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NIGHT OF THE LIVING DEB: A Debutante Dropout Mystery
By Susan McBride
Avon, 2007 ($6.99)
Reviewed by Shirley H. Wetzel
Attorney Brian Malone is uncomfortable in the Men's Club, but his buddy Matty Karkas wants a lap dance before his wedding, and a lap dance he will have. During the procedure, Brian spots a familiar face - or a familiar something, and follows a scantily dressed dancer backstage, disappearing "like Alice down the rabbit hole."
At the same time, his sweetie Andy McKendricks is cringing at the antics of middle-aged women at a Chippendale show. She was dragged there by the bride-to-be, Eleanor, and Brian's colleague and ex-, Allison Price, who makes sure Andy gets her money's worth, recording the dirty deed on her camera phone.
Andy didn't expect to hear from Brian that night, but she starts to get uneasy as hours go by the following day with no word from him. She has to go solo to the brunch her mother Cissy has arranged for them. Cissy told Andy that she and her new beau, Stephen Howard, have an announcement to make, and Andy really could use Brian's moral support. It's been twelve years since her father died, but Andy is still ambivalent about seeing her mother with someone else.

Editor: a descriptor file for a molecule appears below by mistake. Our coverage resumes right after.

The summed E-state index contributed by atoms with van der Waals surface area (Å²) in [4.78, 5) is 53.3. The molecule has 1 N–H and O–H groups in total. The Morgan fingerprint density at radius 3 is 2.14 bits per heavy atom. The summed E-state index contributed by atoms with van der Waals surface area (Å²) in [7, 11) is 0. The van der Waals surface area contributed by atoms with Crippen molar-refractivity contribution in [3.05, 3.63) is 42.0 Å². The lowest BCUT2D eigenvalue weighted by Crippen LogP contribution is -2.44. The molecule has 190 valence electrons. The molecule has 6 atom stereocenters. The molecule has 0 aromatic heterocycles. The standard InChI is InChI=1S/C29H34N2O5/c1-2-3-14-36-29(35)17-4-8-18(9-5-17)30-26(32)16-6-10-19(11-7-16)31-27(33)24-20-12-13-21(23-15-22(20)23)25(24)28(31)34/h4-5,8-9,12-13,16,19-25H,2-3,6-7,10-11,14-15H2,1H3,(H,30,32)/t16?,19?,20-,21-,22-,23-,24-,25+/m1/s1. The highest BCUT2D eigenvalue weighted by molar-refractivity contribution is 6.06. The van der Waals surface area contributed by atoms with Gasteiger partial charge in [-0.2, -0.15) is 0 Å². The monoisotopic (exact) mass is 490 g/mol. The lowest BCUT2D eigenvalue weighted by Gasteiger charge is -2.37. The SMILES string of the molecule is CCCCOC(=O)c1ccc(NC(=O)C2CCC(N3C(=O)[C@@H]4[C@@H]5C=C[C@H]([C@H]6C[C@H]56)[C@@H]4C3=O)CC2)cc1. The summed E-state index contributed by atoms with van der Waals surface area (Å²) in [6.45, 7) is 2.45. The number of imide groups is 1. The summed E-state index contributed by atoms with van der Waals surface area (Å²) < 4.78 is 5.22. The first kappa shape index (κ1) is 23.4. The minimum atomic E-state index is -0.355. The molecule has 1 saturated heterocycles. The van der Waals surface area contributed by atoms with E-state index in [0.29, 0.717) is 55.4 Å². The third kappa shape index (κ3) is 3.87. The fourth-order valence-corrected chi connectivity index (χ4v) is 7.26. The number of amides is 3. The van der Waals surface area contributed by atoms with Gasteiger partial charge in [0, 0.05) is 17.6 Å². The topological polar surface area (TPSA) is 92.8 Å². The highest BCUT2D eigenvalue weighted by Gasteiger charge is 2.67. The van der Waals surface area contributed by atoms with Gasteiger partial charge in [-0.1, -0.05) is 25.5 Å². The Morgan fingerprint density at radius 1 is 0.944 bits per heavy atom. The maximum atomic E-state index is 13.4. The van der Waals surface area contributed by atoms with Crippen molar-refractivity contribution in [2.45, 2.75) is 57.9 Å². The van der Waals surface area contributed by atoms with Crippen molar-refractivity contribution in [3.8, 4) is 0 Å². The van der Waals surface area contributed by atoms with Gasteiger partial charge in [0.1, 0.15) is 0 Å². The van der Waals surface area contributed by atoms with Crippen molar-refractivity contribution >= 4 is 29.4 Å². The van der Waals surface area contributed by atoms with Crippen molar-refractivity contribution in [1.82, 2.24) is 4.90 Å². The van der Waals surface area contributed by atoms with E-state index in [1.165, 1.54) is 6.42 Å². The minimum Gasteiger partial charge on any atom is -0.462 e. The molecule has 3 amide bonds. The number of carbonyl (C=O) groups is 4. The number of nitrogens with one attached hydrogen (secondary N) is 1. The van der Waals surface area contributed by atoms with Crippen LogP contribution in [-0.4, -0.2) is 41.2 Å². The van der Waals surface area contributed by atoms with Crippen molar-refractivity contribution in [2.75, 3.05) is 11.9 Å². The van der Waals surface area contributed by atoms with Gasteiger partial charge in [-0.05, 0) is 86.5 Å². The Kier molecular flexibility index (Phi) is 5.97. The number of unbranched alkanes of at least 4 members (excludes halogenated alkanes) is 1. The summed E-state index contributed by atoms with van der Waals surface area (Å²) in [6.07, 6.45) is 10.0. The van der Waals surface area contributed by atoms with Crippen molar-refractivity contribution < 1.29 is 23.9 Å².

As the hours and days go by, Andy's mood swings between anger - how could he dump her without a word!, sadness - did she do or say something to drive him away - and abject terror that something bad has happened to him. Brian is true-blue, straight-laced, honest and faithful, no way he would just take off. When even Allie, who was furious that Brian had vanished with some important files, admits this disappearing act is way out of character, Andy knows something must be done. She receives a very disturbing phone call, and then, when she and Allie visit the scene of the disappearance, she gets more disturbing news: the employees of the Men's Club swear that Brian took off with an underdressed stripper improbably named Trayla Trash. Worse yet, the police are also hunting for Brian, and not because he's a missing person.
Andy gathers her posse, consisting of her former nemesis Allie, her socialite mother Cissy, and Stephen, Cissy's gentleman friend, who at least has some usable skills as an ex-Navy man. What happens next is at turns hilarious, suspenseful, and poignant. One of the highlights: Andy finds a creative use for a George Foreman grill.
This is the fourth in McBride's Debutante Dropout series, and it is just as much fun as the previous three.
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